Just a few word of advice: do not leave your cd-rom or any NFS volume mounted while cloning mulinux if you do not want the entire universe being replicated into your DOS partition!

Cloned muLinux systems work just as normal systems mounted in RAM. Setup and autoconfiguration procedures are consistent between the three installation modalities. The user will not notice any difference. This feature makes muLinux different from similar floppy-Linux offerings, which have a stronger link with the floppy.

6. muLinux and systems with low memory

The cloning process (see muLinux and the sheep Dolly), which can be run by the user with the clone command at any time, will automatically start when the system recognizes that there is insufficient RAM available (<4M).

In this case, muLinux stays at "runlevel 3" (only the /bin commands available), immediately creates a swap file in the DOS partition, and starts cloning itself without delay.

When you see the message Automatic reboot in progress, extract the floppy and start DOS. At the dos prompt cd into c:\linux and start linux.bat: the cloned muLinux will soon be up and running.

The first boot of this new system is exhausting like the pains of a childbirth: if muLinux realizes that some components are missing (typically /usr and X11), it starts copying them from floppy to HD. If instead you manually cloned muLinux starting from a RAM-mounted system already configured, the cloned system will already be complete.

Beware that on a 386 with 4M the entire cloning process and "re-animation" can take more than 15 minutes the very first time, but you will then be able to see XWindow starting on your 386!

7. muLinux as NFS-root diskless client

Starting from version 3.0, code-name "Hammameth", muLinux is able to install its root filesystem via NFS (Network File System), provided you have a working LAN-server supporting this traditional TCP/IP protocol.

The nfsroot-service is configured with the usual setup procedure (see The setup command): muLinux will ask to configure the Ethernet parameters and to specify the nfs_root, i.e. the remote directory containing a Linux system (which can also be a copy of muLinux).

muLinux kernel was slightly modified in order to mount the "real root" only after the configuration of the variuos network drivers: muLinux kernel is modular, so it is not possible to configure these drivers via the usual boot parameters (nfsroot= and nfsaddrs=). The patch is so tiny (just one line) that it can be the subject of an email or it can be written on a stamp!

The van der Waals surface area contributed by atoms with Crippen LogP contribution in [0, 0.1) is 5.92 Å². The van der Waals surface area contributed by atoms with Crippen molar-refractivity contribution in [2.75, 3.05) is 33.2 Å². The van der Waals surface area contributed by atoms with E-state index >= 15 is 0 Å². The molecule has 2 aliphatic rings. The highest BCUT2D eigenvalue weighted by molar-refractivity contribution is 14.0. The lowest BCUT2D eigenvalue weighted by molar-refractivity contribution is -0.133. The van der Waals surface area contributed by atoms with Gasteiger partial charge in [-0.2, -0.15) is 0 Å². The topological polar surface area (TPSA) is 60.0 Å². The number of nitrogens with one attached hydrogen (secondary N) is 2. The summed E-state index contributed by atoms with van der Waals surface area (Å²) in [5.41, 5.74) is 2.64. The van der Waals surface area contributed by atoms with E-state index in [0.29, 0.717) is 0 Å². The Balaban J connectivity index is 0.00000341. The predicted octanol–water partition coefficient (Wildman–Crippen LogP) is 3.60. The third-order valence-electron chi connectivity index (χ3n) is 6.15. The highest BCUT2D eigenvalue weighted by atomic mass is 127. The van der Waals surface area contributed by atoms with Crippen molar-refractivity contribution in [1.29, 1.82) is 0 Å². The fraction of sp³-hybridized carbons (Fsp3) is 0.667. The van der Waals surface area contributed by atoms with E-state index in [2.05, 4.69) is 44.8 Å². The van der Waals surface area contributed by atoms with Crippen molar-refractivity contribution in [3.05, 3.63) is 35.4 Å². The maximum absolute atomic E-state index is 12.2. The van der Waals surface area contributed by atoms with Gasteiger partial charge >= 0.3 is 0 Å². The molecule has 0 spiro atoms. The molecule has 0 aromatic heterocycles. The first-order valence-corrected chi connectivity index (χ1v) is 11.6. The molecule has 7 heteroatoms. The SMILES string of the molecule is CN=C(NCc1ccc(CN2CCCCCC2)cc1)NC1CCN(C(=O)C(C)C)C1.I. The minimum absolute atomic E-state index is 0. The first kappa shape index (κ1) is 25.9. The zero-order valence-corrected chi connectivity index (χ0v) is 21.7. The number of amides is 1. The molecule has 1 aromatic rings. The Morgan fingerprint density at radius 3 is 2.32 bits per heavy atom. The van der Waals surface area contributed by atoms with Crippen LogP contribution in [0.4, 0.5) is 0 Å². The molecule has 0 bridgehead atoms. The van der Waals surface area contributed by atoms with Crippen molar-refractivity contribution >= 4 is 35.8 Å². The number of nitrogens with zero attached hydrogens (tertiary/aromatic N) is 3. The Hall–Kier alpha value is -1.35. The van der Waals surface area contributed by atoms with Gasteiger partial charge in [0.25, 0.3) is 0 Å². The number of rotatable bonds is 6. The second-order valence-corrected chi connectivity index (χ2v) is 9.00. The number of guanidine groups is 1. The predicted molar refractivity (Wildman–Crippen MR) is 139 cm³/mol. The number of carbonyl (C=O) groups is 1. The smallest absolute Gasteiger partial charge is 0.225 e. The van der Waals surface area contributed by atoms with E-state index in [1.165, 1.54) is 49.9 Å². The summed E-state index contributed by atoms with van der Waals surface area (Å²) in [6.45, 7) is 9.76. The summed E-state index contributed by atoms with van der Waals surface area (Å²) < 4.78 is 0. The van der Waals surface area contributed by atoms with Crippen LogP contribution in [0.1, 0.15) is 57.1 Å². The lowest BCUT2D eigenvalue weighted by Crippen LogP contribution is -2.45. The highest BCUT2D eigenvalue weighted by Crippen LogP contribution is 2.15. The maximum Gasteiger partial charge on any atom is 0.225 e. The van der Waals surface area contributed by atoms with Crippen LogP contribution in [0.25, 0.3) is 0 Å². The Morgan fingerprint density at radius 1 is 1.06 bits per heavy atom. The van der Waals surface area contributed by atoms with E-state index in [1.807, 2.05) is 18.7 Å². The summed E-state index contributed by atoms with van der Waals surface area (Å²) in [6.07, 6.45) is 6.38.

For example, suppose your muLinux clients have IP addresses given by (in dot-notation) 192.168.1.x, and that the nfs_root is /remote/root. The /etc/exports on the server could be something like


Once you saved the configuration on the floppy (with your favourite name, for example "nfs"), the next time muLinux is booted you only have to request this "nfs" configuration: muLinux will configure the network drivers and mount the nfs_root.

If the remote system is itself a muLinux system, it is possible that at the first boot the "remote" muLinux will ask you to restart the setup one more time. Forgive him: how can he know that you already answered all those questions?

In order to prepare the remote system it is enough copying the entire muLinux tree into the server's /remote/root. Another solution is exporting the entire server's root (THIS SOLUTION IS NOT SAFE).

If you have a spare EXT2 partition on the server (/dev/hdb1 for instance), you can also prepare it with a working Linux distribution and export it to the workstations. In this case it is enough to mount this partition at boot time (place the line "mount -t ext2 /dev/hdb1 /remote/root" into one of the server's boot scripts) in order to make it available to the clients. The clients' /etc/fstab should contain something like

        /dev/nfs        /       ext2    defaults 1 1

If the client needs swap space, it must use a local disk: muLinux kernel is not able (at this time) to swap via NFS.

For machines with low memory (less than 4M of ram), the boot process is slightly changed: muLinux will immediately ask if you want to clone the system to disk (like previous versions), or if you want to mount root via NFS. With little effort it is possible to transform your 386 into a diskless workstation based on Linux+XWindow. This solution is very cheap and efficient for many schools with obsolete computer labs (like many Technical Institues you can find in Italy).

8. IP filtering with muLinux

 __|__                  ___|___
|     | local network  |       |   ______  PPP-link to provider
| PC  |   | Linux |--|modem |------------------>
|     |                | Router|  |______|      x.x.x.x
|_____|                |_______|          (dynamic IP-address)

IP filtering firewall is designed to control the flow of packets based the source, destination, port and packet type. In muLinux (version > 2.7, setup ipfwadm) You can enable IP masquerade feature and IP generic protection on a Linux server, allowing connected computers (running TCP/IP, but without registered Internet address) to connect to the Internet through your muLinux box.